The homemade wire coat hanger HD antenna has become sort of a phenomenon. The main reason is its incredibly low cost, from next to nothing, if the parts are just laying around, to about £6 for a motorised version. The second reason is that the simple construction pulls in stronger signals than are readily transmitted by the cable and satellite TV providers, with program name and more information available on-screen. Actual construction can take 30 minutes to an hour, so it doesn't take much time, in addition to getting great signals for free.
Things you need
Phillips screwdriver or power drill with Phillips head bit
1/8-inch drill bit
Metal cutters or pliers with cutting section
Steel wool or sandpaper
Tape measure or ruler
Pencil or marking pen
75-ohm coaxial cable
2X4 or 1X4 piece of wood, 5 feet long
30-inch by 16-inch plywood, heavy cardboard or metal grate
Wire coat hangers
Check what you've got laying around. If you don't have wire hangers, get them from a laundry. If mounting outside or in an attic, a metal grate or old oven shelves can be used instead of wood for the reflector. Get the screws, washers and transformer, all very economical if they're not already lying around.
Gather your tools, and decide on outdoor or indoor installation. For use outdoors or in attics, use a 2x4; for use indoors, you can use a 1X4 for greater portability.
Assemble the reflector by wrapping the plywood, metal grate or shelving or cardboard with aluminium foil. Secure the foil on the back of the surface with high-temperature duct tape. Then place it atop the 2X4, centre it, and nail or screw it to the 2X4.
(Note: This is only a step for attic or outdoor placement, but it can improve indoor reception.).
Mark the bow tie placements. 7 inches is optimum. Mark down from the top of 2X4 or the 1X4 if the antenna is staying indoors. Then mark each 7-inch section: there will be four. Between the second and third mark, draw a line at the 3 1/2-inch point; this is where the matching transformer attaches.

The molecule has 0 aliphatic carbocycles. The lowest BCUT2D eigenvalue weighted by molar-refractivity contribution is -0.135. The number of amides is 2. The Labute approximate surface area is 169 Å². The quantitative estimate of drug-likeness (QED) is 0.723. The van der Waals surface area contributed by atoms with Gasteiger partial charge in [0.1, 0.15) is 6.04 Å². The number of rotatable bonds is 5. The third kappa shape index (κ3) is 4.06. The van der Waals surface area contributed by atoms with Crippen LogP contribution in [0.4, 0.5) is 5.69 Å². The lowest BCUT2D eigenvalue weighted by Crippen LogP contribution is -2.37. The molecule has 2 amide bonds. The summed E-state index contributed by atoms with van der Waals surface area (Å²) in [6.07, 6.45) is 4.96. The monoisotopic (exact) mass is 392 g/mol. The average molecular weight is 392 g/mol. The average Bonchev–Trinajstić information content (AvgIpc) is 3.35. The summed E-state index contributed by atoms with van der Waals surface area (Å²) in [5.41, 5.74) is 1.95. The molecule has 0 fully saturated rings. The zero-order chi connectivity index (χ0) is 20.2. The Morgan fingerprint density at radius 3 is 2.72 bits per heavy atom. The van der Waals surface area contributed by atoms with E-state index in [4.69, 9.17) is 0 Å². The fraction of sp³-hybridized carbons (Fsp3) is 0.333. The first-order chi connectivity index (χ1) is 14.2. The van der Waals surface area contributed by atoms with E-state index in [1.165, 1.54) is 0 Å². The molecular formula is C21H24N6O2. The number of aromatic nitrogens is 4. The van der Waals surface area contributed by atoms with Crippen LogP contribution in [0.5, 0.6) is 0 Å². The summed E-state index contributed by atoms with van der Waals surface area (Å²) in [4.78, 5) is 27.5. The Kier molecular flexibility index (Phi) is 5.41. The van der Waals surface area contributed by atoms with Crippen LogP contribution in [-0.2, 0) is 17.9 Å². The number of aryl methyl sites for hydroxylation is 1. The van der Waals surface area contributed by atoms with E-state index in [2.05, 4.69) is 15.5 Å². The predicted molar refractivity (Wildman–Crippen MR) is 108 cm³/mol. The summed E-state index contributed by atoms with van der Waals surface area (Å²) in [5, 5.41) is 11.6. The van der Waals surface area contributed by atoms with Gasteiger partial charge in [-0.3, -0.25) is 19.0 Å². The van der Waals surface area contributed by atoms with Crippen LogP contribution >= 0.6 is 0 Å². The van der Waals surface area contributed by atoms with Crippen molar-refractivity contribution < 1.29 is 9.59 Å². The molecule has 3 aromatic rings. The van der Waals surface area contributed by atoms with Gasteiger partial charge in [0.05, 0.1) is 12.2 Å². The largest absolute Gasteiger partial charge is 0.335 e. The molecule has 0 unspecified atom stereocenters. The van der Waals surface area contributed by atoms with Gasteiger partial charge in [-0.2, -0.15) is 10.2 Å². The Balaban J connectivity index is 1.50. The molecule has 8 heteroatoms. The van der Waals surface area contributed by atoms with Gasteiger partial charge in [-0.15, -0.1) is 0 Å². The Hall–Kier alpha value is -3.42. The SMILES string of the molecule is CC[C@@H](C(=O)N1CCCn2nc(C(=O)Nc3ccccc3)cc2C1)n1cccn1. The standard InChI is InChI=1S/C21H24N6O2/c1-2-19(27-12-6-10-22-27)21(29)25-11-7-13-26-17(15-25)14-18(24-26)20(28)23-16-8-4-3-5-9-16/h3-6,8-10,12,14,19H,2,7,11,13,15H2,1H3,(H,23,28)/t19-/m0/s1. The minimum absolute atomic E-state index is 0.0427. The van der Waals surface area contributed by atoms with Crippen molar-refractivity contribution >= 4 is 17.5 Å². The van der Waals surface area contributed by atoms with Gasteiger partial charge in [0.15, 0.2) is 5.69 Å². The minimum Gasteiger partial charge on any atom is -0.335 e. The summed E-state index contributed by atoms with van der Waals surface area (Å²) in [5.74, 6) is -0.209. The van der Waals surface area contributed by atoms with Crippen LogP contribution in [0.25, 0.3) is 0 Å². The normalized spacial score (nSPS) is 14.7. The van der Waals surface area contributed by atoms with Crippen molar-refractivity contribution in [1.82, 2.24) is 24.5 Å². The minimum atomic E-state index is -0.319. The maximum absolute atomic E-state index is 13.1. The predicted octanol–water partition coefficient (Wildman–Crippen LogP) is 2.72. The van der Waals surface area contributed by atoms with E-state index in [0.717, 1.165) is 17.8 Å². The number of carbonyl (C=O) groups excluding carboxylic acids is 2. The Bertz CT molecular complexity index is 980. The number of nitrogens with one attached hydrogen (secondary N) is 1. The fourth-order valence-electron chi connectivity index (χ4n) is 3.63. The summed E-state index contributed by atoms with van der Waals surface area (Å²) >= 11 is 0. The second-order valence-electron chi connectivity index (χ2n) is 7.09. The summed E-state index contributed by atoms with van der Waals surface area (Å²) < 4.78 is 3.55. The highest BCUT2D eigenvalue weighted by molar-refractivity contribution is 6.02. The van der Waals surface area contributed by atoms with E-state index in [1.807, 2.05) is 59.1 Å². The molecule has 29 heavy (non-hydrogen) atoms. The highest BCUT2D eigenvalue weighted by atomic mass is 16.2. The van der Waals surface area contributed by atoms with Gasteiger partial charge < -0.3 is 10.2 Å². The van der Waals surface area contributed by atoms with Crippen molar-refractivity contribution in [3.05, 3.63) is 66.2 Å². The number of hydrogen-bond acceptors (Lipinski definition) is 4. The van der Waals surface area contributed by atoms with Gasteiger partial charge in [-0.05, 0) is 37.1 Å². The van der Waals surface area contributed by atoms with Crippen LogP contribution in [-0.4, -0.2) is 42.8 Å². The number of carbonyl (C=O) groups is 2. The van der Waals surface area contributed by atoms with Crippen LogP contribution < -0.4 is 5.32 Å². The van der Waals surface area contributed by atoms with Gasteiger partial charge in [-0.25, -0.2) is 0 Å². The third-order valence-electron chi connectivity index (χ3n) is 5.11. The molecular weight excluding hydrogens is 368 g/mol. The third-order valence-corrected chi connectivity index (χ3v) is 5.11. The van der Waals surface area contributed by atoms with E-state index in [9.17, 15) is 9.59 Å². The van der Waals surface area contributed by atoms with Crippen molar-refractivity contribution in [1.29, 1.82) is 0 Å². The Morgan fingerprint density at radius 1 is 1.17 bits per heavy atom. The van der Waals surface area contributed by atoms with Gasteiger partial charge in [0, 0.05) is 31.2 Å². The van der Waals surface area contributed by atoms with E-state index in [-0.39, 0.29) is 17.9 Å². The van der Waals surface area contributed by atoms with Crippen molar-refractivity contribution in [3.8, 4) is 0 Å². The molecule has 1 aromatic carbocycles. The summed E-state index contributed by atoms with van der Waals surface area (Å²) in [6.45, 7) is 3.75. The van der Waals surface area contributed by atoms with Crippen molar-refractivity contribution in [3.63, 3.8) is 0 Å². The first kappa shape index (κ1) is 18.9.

Prepare the hangers by straightening each one and cut off the curved top of the hanger. Next, cut off the squiggly opposite end of the hanger. Make each straight length 14 inches long, and fold each of them in the centre to make each "V."
Screw in the screws with washers. Only go half way, but place them all on the board, making sure none of the washers touch. Take each prepared hanger section, making sure each contact point is free of paint or grime. Screw each hanger section lightly to the board.
Secure and connect all parts of the antenna. Run the two remaining hangers or Romex or other solid wire from each top "bow tie" and down the opposite side through the third bow tie, making the final connection on the fourth bow tie on the same side as the top bow tie. The wires will cross between the first-second, and third-fourth bow ties, and at these crossing points, at least one wire should be insulated. Tighten each screw firmly, and check that each "V" segment angle is uniform and parallel to the reflector or work surface. Finally, attach the matching transformer, aka "balun," aka UHF/VHF adaptor, to the 3 1/2-inch mark between the second and third bow ties.
Install the finished antenna in the attic or outside. If built with the 1X4, position the antenna for best reception in a corner, behind the flat screen or wherever else the signal is strongest.
Things you need
- Phillips screwdriver or power drill with Phillips head bit
- 1/8-inch drill bit
- Metal cutters or pliers with cutting section
- Wire strippers
- Steel wool or sandpaper
- Tape measure or ruler
- Pencil or marking pen
- 75-ohm coaxial cable
- 2X4 or 1X4 piece of wood, 5 feet long
- 30-inch by 16-inch plywood, heavy cardboard or metal grate
- Aluminium foil
- Wire coat hangers
- 10 screws
- 10 washers
- UHF/VHF transformer/adaptor